Among the most notable findings were somatic point mutations in the gene ERBB2, which was found in a small but significant subset of the tumors. Mutations in this gene, which is also known as Her-2, had not been previously been linked to cervical cancer, but it is a known oncogene common in breast cancer. Treatments exist that target the gene.
"This suggests that a subset of cervical cancer patients could be candidates for clinical trials involving ERBB2 inhibitors, which are available and FDA-approved," explained Akinyemi Ojesina, a postdoctoral fellow in Matthew Meyerson's lab at the Broad Institute and Dana-Farber. Ojesina served as a co-first author of the paper along with Lee Lichtenstein of the Broad's Cancer Genome Analysis Group. "It is an exciting finding that could be translatable to the clinic."
The team also identified a novel mutation in the gene MAPK1. MAPK1 is one of the final steps in the MAP kinase signaling pathway a network of interconnected genes that play a role in cell growth regulation. Mutations in other genes in the pathway have been known to drive cancer, but this is the first time that MAPK1 itself has been found to be mutated. The finding opens up the possibility that MAPK1, like other genes in the MAP kinase signaling pathway, may be a viable therapeutic target.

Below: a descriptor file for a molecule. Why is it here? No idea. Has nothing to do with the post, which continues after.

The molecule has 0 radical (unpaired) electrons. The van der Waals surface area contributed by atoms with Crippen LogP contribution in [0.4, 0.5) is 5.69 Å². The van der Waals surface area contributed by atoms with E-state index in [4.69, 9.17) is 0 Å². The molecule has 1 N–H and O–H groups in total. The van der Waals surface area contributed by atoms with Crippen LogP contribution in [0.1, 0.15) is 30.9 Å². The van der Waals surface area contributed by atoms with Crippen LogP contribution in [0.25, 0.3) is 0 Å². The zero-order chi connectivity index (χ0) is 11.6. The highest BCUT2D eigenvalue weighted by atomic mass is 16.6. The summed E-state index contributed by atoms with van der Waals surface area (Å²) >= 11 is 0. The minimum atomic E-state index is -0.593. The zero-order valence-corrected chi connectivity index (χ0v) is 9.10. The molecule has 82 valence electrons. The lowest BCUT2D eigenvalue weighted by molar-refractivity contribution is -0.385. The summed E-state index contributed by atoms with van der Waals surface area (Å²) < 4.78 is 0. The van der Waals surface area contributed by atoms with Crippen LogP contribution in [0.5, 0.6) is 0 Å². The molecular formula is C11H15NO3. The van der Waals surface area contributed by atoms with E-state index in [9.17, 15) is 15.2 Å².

Another key finding was the prevalence of mutations in genes affecting the immune system. Mutations in the gene HLA-A, which helps the body distinguish its own proteins from foreign invaders, were previously found to drive squamous cell lung cancer. In this study, another gene in the same complex HLA-B was found to be commonly mutated in cervical squamous cell carcinoma. This suggests that disruptions to the immune system may play a bigger role in can
|Contact: Nicole Davis|
Broad Institute of MIT and Harvard